White Australia is jittery about that prospect, particularly since the election last month of Geoff Clark, a radical ex-prize fighter, as chairman of the Aboriginal and Torres Strait Islander Commission (Atsic). The principal indigenous organisation, Atsic has traditionally taken a conservative stance. Not any more. Mr Clark has declared that he will probably join the protesters at the Games, rather than stand with visiting dignitaries.

Some whites have already gone on the defensive. I had a telephone call last week from a journalist at the Herald Sun, part of Rupert Murdoch's Australian stable. She asked me about my plans to cover the run-up to the Olympics; I was guarded. Losing patience, she said: "What I want to know is whether you're going to be sending back hackneyed pictures of Aborigines living in shanty towns - or whether you're prepared to explore the multi-layered intellectual complexities of the problem."

Such defensiveness is common. Since moving to Sydney five months ago, I have found many Australians prickly about discussing these issues with outsiders. Try bringing up indigenous people's problems at a dinner party and you are quickly shot down in flames, told that you have no idea what you are talking about.

Black people, meanwhile, are far from united. Cathy Freeman, the world champion 400m sprinter who ran a victory lap with the Aboriginal flag after winning gold at the Commonwealth Games in 1997, recently implored her community not to disrupt the Olympics. That drew criticism from another Aboriginal sports star, the rugby league player Anthony Mundine. "Other great athletes have taken stances for their people," he said bitterly.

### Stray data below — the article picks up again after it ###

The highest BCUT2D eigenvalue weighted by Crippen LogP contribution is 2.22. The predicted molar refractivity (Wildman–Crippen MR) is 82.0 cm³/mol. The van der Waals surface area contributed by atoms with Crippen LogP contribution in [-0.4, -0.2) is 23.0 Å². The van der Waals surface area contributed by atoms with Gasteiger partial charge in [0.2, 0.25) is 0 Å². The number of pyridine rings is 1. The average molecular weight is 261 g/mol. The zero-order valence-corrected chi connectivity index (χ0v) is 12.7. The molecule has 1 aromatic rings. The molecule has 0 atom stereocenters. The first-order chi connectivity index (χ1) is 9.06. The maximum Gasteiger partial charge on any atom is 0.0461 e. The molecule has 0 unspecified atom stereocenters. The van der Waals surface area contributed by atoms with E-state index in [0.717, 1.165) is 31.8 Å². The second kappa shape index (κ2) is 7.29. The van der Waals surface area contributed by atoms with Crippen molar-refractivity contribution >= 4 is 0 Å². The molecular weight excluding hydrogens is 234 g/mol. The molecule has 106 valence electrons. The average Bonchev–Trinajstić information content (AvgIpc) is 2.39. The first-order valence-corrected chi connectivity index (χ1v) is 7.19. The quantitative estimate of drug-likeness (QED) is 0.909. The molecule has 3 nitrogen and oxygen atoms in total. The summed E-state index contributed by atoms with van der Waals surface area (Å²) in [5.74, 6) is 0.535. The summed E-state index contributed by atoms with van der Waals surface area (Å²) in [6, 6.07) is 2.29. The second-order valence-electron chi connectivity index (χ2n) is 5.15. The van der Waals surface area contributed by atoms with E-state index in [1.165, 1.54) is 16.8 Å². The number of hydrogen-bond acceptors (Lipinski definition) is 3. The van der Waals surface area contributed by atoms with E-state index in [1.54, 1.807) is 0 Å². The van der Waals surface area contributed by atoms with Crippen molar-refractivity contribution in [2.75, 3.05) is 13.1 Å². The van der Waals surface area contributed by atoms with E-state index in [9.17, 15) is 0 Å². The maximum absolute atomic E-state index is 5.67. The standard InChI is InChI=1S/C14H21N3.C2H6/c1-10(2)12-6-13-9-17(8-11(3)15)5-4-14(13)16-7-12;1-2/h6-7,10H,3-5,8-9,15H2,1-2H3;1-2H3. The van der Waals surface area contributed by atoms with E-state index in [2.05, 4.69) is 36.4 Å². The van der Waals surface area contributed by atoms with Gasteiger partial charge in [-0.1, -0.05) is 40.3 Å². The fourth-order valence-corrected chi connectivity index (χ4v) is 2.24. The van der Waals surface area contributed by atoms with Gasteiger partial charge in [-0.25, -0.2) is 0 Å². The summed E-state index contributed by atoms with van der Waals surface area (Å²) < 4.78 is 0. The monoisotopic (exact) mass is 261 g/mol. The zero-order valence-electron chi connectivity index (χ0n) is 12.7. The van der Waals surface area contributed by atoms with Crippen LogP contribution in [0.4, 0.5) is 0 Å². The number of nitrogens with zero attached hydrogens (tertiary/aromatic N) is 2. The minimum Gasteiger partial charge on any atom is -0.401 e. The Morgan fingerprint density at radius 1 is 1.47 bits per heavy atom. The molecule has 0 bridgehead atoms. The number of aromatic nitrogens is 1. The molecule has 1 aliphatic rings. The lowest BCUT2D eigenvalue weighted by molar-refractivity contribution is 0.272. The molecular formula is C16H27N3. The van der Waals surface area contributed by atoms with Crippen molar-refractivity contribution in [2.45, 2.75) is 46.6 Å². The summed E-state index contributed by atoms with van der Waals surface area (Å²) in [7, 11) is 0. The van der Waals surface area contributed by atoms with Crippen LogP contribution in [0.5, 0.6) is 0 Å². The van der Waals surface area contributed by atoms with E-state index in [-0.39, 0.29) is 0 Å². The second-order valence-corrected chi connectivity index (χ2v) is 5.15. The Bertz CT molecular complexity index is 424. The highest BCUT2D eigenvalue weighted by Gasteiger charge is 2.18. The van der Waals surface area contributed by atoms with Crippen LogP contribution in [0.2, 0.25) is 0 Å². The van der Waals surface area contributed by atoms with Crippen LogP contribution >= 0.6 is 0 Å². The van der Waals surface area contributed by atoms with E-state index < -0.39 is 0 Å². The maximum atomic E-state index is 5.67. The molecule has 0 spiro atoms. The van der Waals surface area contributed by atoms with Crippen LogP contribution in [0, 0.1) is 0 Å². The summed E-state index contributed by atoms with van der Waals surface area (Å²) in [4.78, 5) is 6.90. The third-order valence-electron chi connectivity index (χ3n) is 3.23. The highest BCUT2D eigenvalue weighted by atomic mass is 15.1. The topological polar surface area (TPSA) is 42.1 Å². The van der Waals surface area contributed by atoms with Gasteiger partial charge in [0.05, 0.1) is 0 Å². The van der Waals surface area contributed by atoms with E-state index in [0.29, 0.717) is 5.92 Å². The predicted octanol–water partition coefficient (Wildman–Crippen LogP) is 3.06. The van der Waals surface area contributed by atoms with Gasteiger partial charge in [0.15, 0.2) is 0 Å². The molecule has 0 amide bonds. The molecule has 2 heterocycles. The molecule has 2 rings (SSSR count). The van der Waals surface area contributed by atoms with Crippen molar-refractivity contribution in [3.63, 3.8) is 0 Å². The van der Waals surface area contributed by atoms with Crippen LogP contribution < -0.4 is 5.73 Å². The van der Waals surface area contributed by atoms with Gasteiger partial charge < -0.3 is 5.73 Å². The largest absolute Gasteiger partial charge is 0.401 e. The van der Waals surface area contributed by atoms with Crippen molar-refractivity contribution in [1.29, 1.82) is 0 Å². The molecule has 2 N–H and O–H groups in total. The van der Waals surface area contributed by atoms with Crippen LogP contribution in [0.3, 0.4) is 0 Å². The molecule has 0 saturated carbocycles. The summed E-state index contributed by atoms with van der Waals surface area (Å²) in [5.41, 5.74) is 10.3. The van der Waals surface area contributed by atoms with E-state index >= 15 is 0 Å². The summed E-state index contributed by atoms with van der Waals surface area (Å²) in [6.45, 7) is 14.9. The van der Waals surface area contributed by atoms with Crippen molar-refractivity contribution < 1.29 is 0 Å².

Will Australia's laid-back, "fair go" image still be intact when the closing ceremony takes place at Olympic Park on 1 October? That depends to a large extent on the outcome of another set-piece event scheduled for Sydney earlier in the year. In May, at the Opera House, a 10-year formal process of reconciliation for past injustices to Aborigines is due to conclude with the signing by key parties of a declaration and an action plan to redress disadvantage and economic dependence.

Aboriginal people want a commitment from John Howard, the conservative Prime Minister, that the action plan will be implemented in full, and they also want him to make a national apology for the human rights abuses of the past. Both seem unlikely. Mr Howard has slashed the indigenous welfare budget since he came to power in 1996, and has resisted calls for an apology in case it opens the way to mass litigation.

Those early Aboriginal cricketers drifted into obscurity when they returned home, and there have been only a handful of first-class Aboriginal players since then. But indigenous people have distinguished themselves at the highest levels in other sports, and the Olympics could yet be an occasion for healing rather than division. It is up to Mr Howard to decide whether he is prepared to pay more than lip service to reconciliation.